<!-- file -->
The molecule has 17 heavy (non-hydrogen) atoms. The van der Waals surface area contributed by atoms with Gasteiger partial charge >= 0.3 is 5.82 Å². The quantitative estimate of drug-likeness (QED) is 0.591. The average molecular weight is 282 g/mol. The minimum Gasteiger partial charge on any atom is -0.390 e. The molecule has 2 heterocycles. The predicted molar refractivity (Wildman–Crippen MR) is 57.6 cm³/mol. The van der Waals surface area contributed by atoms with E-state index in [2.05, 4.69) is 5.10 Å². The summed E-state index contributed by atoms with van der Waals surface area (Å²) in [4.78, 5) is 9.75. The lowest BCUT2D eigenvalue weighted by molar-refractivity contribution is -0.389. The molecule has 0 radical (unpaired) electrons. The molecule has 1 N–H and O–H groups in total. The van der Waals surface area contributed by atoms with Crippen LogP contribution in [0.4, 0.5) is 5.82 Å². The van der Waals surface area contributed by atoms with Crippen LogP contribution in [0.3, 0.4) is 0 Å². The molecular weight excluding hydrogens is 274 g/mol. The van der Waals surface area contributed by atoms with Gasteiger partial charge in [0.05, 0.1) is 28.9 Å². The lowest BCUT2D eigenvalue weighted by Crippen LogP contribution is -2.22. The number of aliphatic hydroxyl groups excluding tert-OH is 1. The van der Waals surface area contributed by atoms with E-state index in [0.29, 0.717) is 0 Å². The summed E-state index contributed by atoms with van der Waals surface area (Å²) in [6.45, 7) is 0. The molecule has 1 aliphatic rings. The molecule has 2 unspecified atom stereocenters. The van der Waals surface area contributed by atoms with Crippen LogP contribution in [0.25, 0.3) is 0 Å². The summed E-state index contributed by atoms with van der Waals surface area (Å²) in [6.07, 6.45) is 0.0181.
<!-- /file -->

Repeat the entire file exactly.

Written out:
The molecule has 17 heavy (non-hydrogen) atoms. The van der Waals surface area contributed by atoms with Gasteiger partial charge >= 0.3 is 5.82 Å². The quantitative estimate of drug-likeness (QED) is 0.591. The average molecular weight is 282 g/mol. The minimum Gasteiger partial charge on any atom is -0.390 e. The molecule has 2 heterocycles. The predicted molar refractivity (Wildman–Crippen MR) is 57.6 cm³/mol. The van der Waals surface area contributed by atoms with E-state index in [2.05, 4.69) is 5.10 Å². The summed E-state index contributed by atoms with van der Waals surface area (Å²) in [4.78, 5) is 9.75. The lowest BCUT2D eigenvalue weighted by molar-refractivity contribution is -0.389. The molecule has 0 radical (unpaired) electrons. The molecule has 1 N–H and O–H groups in total. The van der Waals surface area contributed by atoms with Crippen LogP contribution in [0.4, 0.5) is 5.82 Å². The van der Waals surface area contributed by atoms with Crippen LogP contribution in [0.3, 0.4) is 0 Å². The molecular weight excluding hydrogens is 274 g/mol. The van der Waals surface area contributed by atoms with Gasteiger partial charge in [0.05, 0.1) is 28.9 Å². The lowest BCUT2D eigenvalue weighted by Crippen LogP contribution is -2.22. The number of aliphatic hydroxyl groups excluding tert-OH is 1. The van der Waals surface area contributed by atoms with E-state index in [0.29, 0.717) is 0 Å². The summed E-state index contributed by atoms with van der Waals surface area (Å²) in [6.45, 7) is 0. The molecule has 1 aliphatic rings. The molecule has 2 unspecified atom stereocenters. The van der Waals surface area contributed by atoms with Crippen LogP contribution in [0.25, 0.3) is 0 Å². The summed E-state index contributed by atoms with van der Waals surface area (Å²) in [6.07, 6.45) is 0.0181.